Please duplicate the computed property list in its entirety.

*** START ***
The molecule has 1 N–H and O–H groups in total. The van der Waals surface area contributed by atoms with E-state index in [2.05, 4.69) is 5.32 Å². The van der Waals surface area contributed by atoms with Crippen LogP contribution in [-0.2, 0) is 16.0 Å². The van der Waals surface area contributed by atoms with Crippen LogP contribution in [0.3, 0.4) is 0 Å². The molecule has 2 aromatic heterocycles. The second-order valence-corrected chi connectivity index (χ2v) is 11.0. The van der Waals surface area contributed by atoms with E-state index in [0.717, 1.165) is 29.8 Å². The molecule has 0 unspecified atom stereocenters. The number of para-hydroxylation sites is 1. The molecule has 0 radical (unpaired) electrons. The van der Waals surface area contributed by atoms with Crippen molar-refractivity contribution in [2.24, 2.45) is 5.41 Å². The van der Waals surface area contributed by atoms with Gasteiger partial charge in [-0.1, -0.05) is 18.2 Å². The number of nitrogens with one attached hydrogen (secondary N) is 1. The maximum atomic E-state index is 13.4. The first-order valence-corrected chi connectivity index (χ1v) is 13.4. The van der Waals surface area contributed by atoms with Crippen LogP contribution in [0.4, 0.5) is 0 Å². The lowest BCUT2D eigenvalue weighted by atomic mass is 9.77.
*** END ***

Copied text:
The molecule has 1 N–H and O–H groups in total. The van der Waals surface area contributed by atoms with E-state index in [2.05, 4.69) is 5.32 Å². The van der Waals surface area contributed by atoms with Crippen LogP contribution in [-0.2, 0) is 16.0 Å². The van der Waals surface area contributed by atoms with Crippen LogP contribution in [0.3, 0.4) is 0 Å². The molecule has 2 aromatic heterocycles. The second-order valence-corrected chi connectivity index (χ2v) is 11.0. The van der Waals surface area contributed by atoms with E-state index in [0.717, 1.165) is 29.8 Å². The molecule has 0 unspecified atom stereocenters. The number of para-hydroxylation sites is 1. The molecule has 0 radical (unpaired) electrons. The van der Waals surface area contributed by atoms with Crippen molar-refractivity contribution in [2.24, 2.45) is 5.41 Å². The van der Waals surface area contributed by atoms with Gasteiger partial charge in [-0.1, -0.05) is 18.2 Å². The number of nitrogens with one attached hydrogen (secondary N) is 1. The maximum atomic E-state index is 13.4. The first-order valence-corrected chi connectivity index (χ1v) is 13.4. The van der Waals surface area contributed by atoms with Crippen LogP contribution in [0.4, 0.5) is 0 Å². The lowest BCUT2D eigenvalue weighted by atomic mass is 9.77.